Cassie didn’t wait to find out if he’d shoot. She swung her staff at him, hitting the laser encasing his right arm with one of the electrified ends. A bunch of different things inside the casing made popping noises, and I smelled electronics burning, a smell I know a lot better now than I did before I started dating Nick.
Laser Guy started doing what most of the League calls, “the lightning dance.” That’s when you get shocked, and it’s enough to make you flail around, but not enough to knock you out. I don’t know who started saying it, but between Rachel’s gloves, Cassie’s staff, and Vaughn’s lightning, there are way too many people flinging electricity around during team practices. I’ve been hit more than I want to think about. It’s irritating, and it hurts.
The staff didn’t put enough electricity through him to take him out. He got off one shot, but it didn’t go anywhere near Cassie because getting electrocuted doesn’t help your aim at all. It burned through the wall a little above the big window in the living room.
Laser Guy stumbled backwards, out of Cassie’s reach. She didn’t get up, and I could see why. The laser had burned through muscle and bone. Disturbingly, spots of blackened skin and muscle were already beginning to be absorbed and turn red, and both ends of the bone in the center of her leg seemed a little longer than they had before.
Unfortunately, she wouldn’t have time for the bone to grow back before he shot again. He lowered his left arm, pointing it toward her head. He knew how her father had died. Everybody knew how her father had died.
He never got a chance to fire.
I’d started as he pointed the gun. With my first step, I jumped most of the distance between us. With my second and third, I gained speed. With the fourth, I grabbed him and leaped with both legs, hurling both of us through the picture window, shattering wood and glass.
He landed face first in the lawn in front of the house. I pushed myself off his back, hitting the grass with the palms of my hands, flipping over to land on my feet, and turning around to face him.
He began to shout, but I didn’t understand what he said, and maybe that should have been a warning sign, but by the time warning signs start appearing, I’m not rational enough to notice.
So he said something, and I didn’t understand it. Don’t get me wrong, I know he wasn’t shouting, “I surrender!” I could hear his tone of voice, and I could smell him. His smell said he was going to fight.
I said something back, but it wasn’t really words. It was somewhere between a growl and a scream, and I didn’t stand there as if I was making conversation. I jumped at him. He didn’t stay still either. He was pushing himself up with his right hand, and trying to aim the left arm’s laser at me, but he was slow. Cassie must have hurt his right arm when she zapped him, because he winced as he pushed himself up.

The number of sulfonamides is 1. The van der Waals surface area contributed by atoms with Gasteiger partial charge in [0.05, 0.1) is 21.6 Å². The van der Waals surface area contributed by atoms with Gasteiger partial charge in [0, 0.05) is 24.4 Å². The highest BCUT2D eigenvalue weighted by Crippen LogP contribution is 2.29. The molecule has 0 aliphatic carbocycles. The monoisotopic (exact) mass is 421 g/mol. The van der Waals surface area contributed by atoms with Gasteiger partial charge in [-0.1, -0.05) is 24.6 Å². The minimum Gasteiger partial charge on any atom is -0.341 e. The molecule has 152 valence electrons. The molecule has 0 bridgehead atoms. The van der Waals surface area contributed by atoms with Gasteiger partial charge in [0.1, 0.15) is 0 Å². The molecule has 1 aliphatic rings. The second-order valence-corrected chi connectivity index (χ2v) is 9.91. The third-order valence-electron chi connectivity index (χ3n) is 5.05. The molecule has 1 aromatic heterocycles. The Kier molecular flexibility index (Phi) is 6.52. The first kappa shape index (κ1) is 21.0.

I landed off to his left, and a little bit behind him. I stepped forward with my right leg, twisted, and ran my hand’s claws across his lower back, ripping his shirt (he’d ditched the trenchcoat), and leaving bloody trails behind. Frustratingly, none of them broke through the skin, not even my extra claw, the one next to my thumb. I could see a line of my poison dripping downward with his blood.
So, maybe I should have guessed a scrape wouldn’t stop him from the way he didn’t get hurt on the way through the window, but I wasn’t thinking that carefully.
He turned around with the bluish white laser already running. I know I didn’t think about it then, but later I couldn’t believe it. I’d jumped over him on the way out of the house, but I’d moved behind him by then, so when he was waiving that burning laser around, he was pointing it at his sister’s house where she, her husband, Cassie, and his niece were all watching.
Not that he’d worry about Cassie, but you’d think he’d worry about his niece at least. I mean, she was in the front room upstairs.
The beam cut through the pillars holding the porch’s roof up, and it fell in with a crash, but I barely noticed. He wasn’t aiming at the pillars. He was aiming at me. I ducked under the beam, but felt its searing heat across my back. I didn’t even think enough to wonder whether he’d hit me. All I knew was that I wanted the pain to stop.
Not thinking about anything but that, I threw myself forward under the beam, and punched him in the stomach, throwing him backward. I didn’t stop. I jumped on top of him before he got the chance to aim or fire.
I grabbed his left arm, sank my claws into the metal of the casing, and ripped it apart. Then I pulled the insides out, ignoring the sparks. He tried to hit me with his right arm, but I heard it move, and knocked it away, hearing him gasp in pain as my fist hit.
He smelled like fear.